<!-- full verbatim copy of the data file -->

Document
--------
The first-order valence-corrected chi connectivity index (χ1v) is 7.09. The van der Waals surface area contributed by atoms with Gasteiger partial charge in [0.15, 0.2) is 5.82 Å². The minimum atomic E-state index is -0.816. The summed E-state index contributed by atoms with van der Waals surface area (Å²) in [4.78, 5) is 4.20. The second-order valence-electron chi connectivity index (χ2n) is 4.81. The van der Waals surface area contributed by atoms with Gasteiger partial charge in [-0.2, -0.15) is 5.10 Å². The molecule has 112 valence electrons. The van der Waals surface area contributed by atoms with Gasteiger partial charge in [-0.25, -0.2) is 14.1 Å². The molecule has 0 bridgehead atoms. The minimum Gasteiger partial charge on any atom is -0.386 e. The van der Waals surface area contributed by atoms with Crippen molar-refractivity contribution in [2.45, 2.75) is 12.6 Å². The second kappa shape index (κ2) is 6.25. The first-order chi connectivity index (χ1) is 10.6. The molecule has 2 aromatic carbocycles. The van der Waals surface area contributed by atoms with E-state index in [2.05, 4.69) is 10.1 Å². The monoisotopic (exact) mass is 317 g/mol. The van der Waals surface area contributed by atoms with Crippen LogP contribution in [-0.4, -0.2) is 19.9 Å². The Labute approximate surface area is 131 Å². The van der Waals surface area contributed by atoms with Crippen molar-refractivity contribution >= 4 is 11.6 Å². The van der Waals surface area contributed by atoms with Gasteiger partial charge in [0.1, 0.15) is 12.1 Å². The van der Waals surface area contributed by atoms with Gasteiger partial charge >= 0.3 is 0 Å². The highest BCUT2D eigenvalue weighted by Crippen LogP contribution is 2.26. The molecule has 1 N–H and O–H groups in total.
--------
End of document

The first-order valence-corrected chi connectivity index (χ1v) is 7.09. The van der Waals surface area contributed by atoms with Gasteiger partial charge in [0.15, 0.2) is 5.82 Å². The minimum atomic E-state index is -0.816. The summed E-state index contributed by atoms with van der Waals surface area (Å²) in [4.78, 5) is 4.20. The second-order valence-electron chi connectivity index (χ2n) is 4.81. The van der Waals surface area contributed by atoms with Gasteiger partial charge in [-0.2, -0.15) is 5.10 Å². The molecule has 112 valence electrons. The van der Waals surface area contributed by atoms with Gasteiger partial charge in [-0.25, -0.2) is 14.1 Å². The molecule has 0 bridgehead atoms. The minimum Gasteiger partial charge on any atom is -0.386 e. The van der Waals surface area contributed by atoms with Crippen molar-refractivity contribution in [2.45, 2.75) is 12.6 Å². The second kappa shape index (κ2) is 6.25. The first-order chi connectivity index (χ1) is 10.6. The molecule has 2 aromatic carbocycles. The van der Waals surface area contributed by atoms with E-state index in [2.05, 4.69) is 10.1 Å². The monoisotopic (exact) mass is 317 g/mol. The van der Waals surface area contributed by atoms with Crippen LogP contribution in [-0.4, -0.2) is 19.9 Å². The Labute approximate surface area is 131 Å². The van der Waals surface area contributed by atoms with Crippen molar-refractivity contribution >= 4 is 11.6 Å². The van der Waals surface area contributed by atoms with Gasteiger partial charge in [0.1, 0.15) is 12.1 Å². The van der Waals surface area contributed by atoms with Gasteiger partial charge >= 0.3 is 0 Å². The highest BCUT2D eigenvalue weighted by Crippen LogP contribution is 2.26. The molecule has 1 N–H and O–H groups in total.